Pun-lovers and word-enthusiasts crowded the basement of The Spring Street Tavern on Wednesday night, clumping together near the stage.
Many had arrived early, desperate to sign their name for a slot to compete. Others, knowing every table would be full, were sure to grab enough chairs for their friends. These people sat contentedly, drinking beer and sharing finger food until the slam began.
Every third Wednesday of the month, the tavern's Club Underground hosts a pun slam called Pundamonium.
The competition is set up like a poetry slam, with five audience members selected as judges. These people decide, based on grades written on a handheld whiteboard, which punner should move on to the next round.
Punners select a topic from a large plastic pitcher and have only a certain amount of time to brainstorm before they perform for two minutes onstage.
To say it’s tricky would be a pun-derstatement. (Did we do that right?)
“It’s its own kind of madness,” said Art Allen, the founder of Pundamonium. “It’s not structured like any other comedy show, and, of course, it’s all pun themed. And it’s great because people who don’t want to hear puns don’t come.”
Allen first came up with the idea for Pundamonium in 2014. An avid pun enthusiast, he said he wanted to create a comedy show that celebrated a medium not often seen in performative comedy.
“I think ‘Pundamonium' really resonates with people because puns are this sort of almost guilty pleasure,” he said. “Puns are always the things that you try and sneak in, and then you have to apologize for. And here it’s gratuitous.”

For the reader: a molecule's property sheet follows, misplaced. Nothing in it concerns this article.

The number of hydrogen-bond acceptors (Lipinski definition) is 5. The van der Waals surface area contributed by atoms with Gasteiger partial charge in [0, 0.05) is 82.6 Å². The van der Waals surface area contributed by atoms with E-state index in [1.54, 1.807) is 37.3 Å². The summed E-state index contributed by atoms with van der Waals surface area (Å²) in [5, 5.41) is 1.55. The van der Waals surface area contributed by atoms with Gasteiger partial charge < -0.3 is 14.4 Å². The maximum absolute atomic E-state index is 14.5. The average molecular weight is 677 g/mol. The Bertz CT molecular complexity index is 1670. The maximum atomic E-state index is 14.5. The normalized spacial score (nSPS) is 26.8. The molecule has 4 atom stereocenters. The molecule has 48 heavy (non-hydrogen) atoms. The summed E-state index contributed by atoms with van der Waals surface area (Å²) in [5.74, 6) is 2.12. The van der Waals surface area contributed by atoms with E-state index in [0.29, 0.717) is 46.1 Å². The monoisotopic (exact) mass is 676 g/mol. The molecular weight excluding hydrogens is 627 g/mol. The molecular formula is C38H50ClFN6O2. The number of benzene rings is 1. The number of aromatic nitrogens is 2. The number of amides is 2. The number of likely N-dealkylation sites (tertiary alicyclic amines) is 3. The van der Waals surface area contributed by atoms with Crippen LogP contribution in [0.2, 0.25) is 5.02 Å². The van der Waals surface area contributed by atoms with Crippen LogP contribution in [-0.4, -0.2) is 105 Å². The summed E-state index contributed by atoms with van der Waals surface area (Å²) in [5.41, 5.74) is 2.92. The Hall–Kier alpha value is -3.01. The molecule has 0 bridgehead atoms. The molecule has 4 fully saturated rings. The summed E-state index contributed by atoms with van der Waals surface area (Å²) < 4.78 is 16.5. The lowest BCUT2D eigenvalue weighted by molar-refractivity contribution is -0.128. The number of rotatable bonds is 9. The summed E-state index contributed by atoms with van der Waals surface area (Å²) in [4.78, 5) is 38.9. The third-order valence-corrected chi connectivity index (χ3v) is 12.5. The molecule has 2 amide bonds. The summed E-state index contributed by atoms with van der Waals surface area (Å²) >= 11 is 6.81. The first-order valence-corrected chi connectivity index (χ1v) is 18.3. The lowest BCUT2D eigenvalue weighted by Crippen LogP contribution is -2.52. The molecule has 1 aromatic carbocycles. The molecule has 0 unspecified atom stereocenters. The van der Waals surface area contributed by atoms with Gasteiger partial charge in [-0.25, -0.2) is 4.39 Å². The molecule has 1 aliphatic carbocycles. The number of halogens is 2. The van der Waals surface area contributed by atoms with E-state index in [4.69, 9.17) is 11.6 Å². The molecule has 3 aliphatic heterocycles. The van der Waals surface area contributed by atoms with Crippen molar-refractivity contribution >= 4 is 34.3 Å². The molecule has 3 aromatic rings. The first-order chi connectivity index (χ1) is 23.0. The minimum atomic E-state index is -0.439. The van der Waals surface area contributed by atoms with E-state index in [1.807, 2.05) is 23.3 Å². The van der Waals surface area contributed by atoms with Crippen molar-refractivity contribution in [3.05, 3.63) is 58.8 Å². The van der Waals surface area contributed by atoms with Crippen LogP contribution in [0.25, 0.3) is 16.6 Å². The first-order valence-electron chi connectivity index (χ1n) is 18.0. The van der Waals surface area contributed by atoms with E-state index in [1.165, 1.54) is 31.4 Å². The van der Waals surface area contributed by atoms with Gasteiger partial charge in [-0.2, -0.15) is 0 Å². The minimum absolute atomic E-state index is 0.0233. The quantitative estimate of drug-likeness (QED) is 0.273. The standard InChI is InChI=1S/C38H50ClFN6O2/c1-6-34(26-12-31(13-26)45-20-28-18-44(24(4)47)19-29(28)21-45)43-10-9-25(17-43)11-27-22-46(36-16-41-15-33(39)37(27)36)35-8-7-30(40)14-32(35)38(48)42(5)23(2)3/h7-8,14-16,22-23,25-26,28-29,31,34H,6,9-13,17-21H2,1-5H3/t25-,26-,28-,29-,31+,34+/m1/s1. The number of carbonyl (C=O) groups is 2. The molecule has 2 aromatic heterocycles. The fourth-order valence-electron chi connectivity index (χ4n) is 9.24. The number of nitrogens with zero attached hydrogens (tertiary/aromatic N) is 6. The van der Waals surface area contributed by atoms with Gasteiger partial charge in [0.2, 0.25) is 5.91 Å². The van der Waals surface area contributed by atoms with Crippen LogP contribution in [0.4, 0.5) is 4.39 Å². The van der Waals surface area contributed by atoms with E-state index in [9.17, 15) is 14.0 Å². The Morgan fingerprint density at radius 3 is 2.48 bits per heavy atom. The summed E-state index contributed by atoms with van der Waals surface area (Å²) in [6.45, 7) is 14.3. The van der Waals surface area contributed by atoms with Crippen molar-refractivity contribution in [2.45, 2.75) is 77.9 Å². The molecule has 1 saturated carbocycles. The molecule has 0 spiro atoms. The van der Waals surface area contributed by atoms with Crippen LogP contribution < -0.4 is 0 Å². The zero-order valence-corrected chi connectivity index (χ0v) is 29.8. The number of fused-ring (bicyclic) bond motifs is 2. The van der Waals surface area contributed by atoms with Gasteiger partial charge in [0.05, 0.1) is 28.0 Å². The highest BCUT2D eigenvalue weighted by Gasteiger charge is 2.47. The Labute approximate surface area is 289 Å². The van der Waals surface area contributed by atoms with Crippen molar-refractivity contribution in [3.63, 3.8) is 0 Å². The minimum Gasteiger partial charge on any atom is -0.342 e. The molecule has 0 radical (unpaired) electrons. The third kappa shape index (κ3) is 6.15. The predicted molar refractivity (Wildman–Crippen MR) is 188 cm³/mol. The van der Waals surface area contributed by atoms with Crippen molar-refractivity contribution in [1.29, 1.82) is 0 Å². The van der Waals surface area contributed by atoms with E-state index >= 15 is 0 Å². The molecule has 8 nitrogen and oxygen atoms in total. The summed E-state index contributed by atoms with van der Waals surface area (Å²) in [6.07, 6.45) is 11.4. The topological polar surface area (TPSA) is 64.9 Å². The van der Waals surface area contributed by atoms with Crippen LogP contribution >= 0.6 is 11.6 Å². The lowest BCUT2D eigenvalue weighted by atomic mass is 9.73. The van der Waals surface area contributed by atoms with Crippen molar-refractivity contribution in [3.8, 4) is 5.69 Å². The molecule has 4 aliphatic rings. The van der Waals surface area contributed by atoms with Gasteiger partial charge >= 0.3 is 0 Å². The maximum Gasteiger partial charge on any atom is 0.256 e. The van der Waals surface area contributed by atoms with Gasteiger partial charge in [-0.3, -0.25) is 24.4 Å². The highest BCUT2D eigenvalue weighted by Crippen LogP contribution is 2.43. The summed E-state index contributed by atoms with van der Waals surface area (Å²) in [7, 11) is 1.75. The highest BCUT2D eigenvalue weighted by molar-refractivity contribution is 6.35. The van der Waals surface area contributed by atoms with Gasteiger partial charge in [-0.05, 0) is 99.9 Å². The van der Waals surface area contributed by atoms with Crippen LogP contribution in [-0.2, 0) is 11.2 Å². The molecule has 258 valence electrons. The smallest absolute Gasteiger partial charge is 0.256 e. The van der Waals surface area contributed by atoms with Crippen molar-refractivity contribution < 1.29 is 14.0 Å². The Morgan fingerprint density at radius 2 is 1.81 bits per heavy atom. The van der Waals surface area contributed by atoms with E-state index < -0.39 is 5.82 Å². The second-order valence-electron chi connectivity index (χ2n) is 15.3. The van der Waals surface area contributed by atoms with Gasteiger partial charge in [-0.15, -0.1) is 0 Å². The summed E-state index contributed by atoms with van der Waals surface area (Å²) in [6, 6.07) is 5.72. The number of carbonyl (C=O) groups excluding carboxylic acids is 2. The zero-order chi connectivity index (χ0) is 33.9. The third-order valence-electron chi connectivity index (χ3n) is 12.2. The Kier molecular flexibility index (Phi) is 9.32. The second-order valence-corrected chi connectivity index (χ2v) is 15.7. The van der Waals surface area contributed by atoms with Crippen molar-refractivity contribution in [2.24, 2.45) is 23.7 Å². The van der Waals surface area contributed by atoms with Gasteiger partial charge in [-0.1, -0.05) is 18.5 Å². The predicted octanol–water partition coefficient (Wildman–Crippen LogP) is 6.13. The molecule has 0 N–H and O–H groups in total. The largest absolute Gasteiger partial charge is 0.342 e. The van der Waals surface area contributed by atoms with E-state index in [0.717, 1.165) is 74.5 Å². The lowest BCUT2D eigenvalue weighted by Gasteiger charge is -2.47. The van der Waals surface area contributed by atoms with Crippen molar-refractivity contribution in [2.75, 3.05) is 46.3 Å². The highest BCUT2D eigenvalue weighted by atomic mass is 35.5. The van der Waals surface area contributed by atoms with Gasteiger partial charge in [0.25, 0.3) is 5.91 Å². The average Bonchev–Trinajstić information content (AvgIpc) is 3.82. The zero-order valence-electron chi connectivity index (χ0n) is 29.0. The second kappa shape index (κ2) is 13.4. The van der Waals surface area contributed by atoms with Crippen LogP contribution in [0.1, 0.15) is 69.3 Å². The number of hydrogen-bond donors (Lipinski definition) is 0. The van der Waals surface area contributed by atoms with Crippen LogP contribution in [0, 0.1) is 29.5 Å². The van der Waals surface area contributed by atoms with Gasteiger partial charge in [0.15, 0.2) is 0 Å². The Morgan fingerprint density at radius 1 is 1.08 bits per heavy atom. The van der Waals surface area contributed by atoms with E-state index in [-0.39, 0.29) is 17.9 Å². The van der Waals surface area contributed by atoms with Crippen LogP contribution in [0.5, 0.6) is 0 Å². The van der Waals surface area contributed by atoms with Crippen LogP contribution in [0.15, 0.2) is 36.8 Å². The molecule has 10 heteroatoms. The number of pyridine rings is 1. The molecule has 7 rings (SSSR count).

So, how do you know if something can be classified as a pun?
“You’ll know it when you hear it,” said Maggie Ryan Sandford, a former host for the Minneapolis Pundamonium.
Despite the multiple directions punners can take, even experts may struggle with difficult topics. For instance, some themes last week were “famous dogs,” “beans” and “things that are flat.” Luckily, the audience usually cuts performers some slack.
There’s one rule, however, that the audience must abide by.
It’s called “pun-heckling.”
“Say a pun, or keep your goddamn mouth shut,” Allen ordered on Wednesday night.
Unlike real heckling, which can get someone kicked out of a comedy club, pun-heckling is where audience members essentially “roast” the performer by out-punning them.
“If I miss something really obvious, then the audience is going to yell it at me afterwards,” Sandford said. “And when they’re yelling puns at you [it’s not because they’re mad], it’s because they like what you’re doing and they’re also in on the joke.”
Pun-hecklers aren’t exempt from the groans and “awws” of the crowd, either.
But these aren’t necessarily a bad thing.
“People love cringe humor,” said Pundamonium co-host Donavon Cawley. “Although some would call puns the lowest [form of] humor, puns are the “think-iest” humor. ... That groan you’re hearing is not just people getting mad that they’ve heard a joke. That groan you’re hearing is people realizing what the joke is and feeling stupid for not realizing it [sooner].”
As Allen says, it’s not who makes the puns, but rather the act of sharing puns and laughing about them that makes the pun-off so special.
“It’s a space for people who are not comedians or who might have never gotten on stage before to do comedy in what I think is the most supportive comedy around,” he said.
When: April 17, 8 to 10 p.m.
Where: Club Underground at the Spring Street Tavern, 355 Monroe St. NE., Minneapolis
Cost: $6 general admission, $4 for students